HARRISBURG, Pa. (WHTM) — A new report highlighted the changing positions of African American Pennsylvanians from 2010 to 2021, focusing on trends in population, income, housing, education, health, and incarceration.

The report was launched by Philadelphia Democratic Senator Art Haywood’s office. The data is not meant to compare Pennsylvania’s black and white populations, but rather show changes over time and address issues at hand.

“This has been an eventful decade. During this decade we had the re-election of Barrack Obama as president of the United States and also the murder of George Floyd, as well as other police brutality,” said Haywood (D-Philadelphia/Montgomery).

However, Haywood says the report is not a reflection of the historical trend or the wide range of events that took place.

“But instead we decided to look at a few areas of life,” Haywood said.

In areas such as socioeconomic status, Black Pennsylvanians saw impressive growth in earnings, $100,000 or more among Black households.

“More than 54,000 in that category now,” said Haywood. “Fourteen percent decline in poverty and over 55,000 people who were once in poverty are not so anymore.”

While the report shows a significant decline in poverty, for those still struggling Haywood proposed an increase to Pennsylvania’s minimum wage.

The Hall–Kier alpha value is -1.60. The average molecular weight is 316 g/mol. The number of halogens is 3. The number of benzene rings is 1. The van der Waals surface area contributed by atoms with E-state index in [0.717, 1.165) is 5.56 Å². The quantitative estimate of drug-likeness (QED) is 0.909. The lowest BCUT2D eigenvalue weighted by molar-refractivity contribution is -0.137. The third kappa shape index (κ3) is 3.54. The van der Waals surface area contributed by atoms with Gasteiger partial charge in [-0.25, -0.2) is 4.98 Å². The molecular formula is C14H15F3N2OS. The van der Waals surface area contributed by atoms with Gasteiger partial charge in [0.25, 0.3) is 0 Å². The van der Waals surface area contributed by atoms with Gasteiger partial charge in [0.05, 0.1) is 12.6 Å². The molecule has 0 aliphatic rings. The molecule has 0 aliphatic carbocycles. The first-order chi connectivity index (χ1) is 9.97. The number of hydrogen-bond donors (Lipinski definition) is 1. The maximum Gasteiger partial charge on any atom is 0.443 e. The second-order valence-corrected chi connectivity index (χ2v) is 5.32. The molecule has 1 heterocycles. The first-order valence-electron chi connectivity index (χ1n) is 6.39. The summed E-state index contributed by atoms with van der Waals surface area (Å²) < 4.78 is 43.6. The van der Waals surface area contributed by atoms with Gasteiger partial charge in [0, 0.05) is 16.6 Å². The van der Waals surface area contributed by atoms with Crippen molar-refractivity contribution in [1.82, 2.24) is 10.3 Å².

“When we do that, those policies, if applied fairly across the board, Black folks will benefit,” said Representative Donna Bullock (D).

Bullock, the Chair of the Legislative Black Caucus, says now is the time the Black community has the most ground to gain.

“When you provide access to affordable higher education or better-paying careers, Black families earn more money,” Bullock said.

Bullock says the report shows we still have work to do in many areas, especially incarceration.

Senator Sharif Street says Pennsylvania is a state that incarcerates a large amount of the population.

“380,000 people are incarcerated or under supervision,” said Street.

Forty-four percent of those people are Black, Street says.

Franklin Allen, President of the NAACP of Greater Harrisburg, says while the data could lead to legislation, you can start at home.

“The three most important things I did not get to is not father, son, and holy spirit, which is good. But it is air, water, and nutrition. And without our children having those three, they will not grow to respond to the American dream, as they should.” Allen said.